“It took a long time to figure out what was missing,” she says. “But I just wasn’t driven by a personal vision.”
For Mr. Chan. the change of pace was difficult at first. When he tried to race through the first staff meeting, his employees told him he needed to slow down, he says.
But since coming on board Mr. Chan has enacted major structural reform in the non-profit, using the management expertise he gained at the corporate level to forge closer ties between Vancouver’s ethnic communities and marshal resources from a variety of other immigration organizations.
Mr. Chan plans on working until they kick him out, which might be hard, all things considered. He recently donated $100,000 to the organization.
“It’s funny,” Mr. Chan says. “I work way harder now.”
His youngest daughter now teases him that he worked the first half of his life making money while he’s spending the second-half making change.
“I didn’t ever see it that way,” he says. “Maybe she knows more about me than I know myself.”
CASE STUDIES: BRAVO
Here are case studies of three individuals who packed it in from the corporate world to make an encore by heading up worthy causes.
Mr. Young was an executive at Optel Communications Corp. and Hamilton Computers in Toronto before shifting gears in 2000. He had made millions of dollars investing in Red Hat Inc., an open-source software company founded by his cousin, Robert.
In 2001, Mr. Young created Social Capital Partners, which invests in for-profit companies that hire people on social assistance, particularly at-risk youth. The company now has a wide-ranging portfolio, including a property management firm in Vancouver, a renovation business in Winnipeg, and a bicycle courier service in Toronto.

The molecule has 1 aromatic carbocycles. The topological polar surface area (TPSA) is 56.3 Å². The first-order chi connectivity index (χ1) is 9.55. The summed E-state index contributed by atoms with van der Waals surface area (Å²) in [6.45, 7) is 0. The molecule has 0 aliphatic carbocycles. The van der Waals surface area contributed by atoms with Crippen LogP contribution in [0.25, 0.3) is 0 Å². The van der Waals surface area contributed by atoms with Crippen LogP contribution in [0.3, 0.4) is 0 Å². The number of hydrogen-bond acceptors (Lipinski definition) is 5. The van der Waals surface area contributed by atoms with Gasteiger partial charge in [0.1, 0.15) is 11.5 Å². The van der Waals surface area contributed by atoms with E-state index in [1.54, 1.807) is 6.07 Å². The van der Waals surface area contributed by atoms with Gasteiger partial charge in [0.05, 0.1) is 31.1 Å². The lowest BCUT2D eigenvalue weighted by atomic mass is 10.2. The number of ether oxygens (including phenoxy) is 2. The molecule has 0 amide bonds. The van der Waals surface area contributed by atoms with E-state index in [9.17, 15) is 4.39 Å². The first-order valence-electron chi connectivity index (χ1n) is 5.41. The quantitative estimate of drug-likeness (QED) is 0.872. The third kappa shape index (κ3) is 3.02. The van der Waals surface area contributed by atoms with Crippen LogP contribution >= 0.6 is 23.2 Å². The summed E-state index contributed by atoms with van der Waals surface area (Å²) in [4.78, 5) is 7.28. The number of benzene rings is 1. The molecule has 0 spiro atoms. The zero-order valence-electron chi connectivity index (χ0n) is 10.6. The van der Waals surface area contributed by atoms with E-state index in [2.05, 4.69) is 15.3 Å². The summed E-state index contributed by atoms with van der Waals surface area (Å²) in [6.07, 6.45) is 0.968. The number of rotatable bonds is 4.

WHY THE CHANGE?
Mr. Young says he wanted to do something every day that made a difference. He saw the small fortune he had made as an investor as an opportunity to change careers – from making money to giving it away to others who shared his social values. “The wheel of fortune spun my way and I was ready for a change to do something I felt actually mattered,” he says.
“Most of all, I love the challenge,” he says. “Any time you’re trying to figure out a new approach to doing things, it’s engaging. There’s a real collective energy to the social sector.”
ADVICE FOR OTHERS
Don’t expect too much too fast, Mr. Young says. “It takes a while to learn a new field and build a new network and find the right people to engage with.”
Ms. Chandler, spent more than 25 years at IBM Canada, writing software programs.
The Acadia Centre for Social and Business Entrepreneurship where she teaches a course aimed at helping older workers make the transition back to work late in life; she also works part-time as a teacher in Bridgewater, N.S.
WHY THE CHANGE?
Ms. Chandler says she became fed-up with the corporate world. “It took a long time to figure out what was missing,” she says. “But I just wasn’t driven by a personal vision.”
The flexibility of the non-profit environment gave Ms. Chandler a freedom she didn’t enjoy in the business world, she says. “I watch too many people accept unsatisfactory situations and allow them to be treated badly because they fear they will lose their jobs.”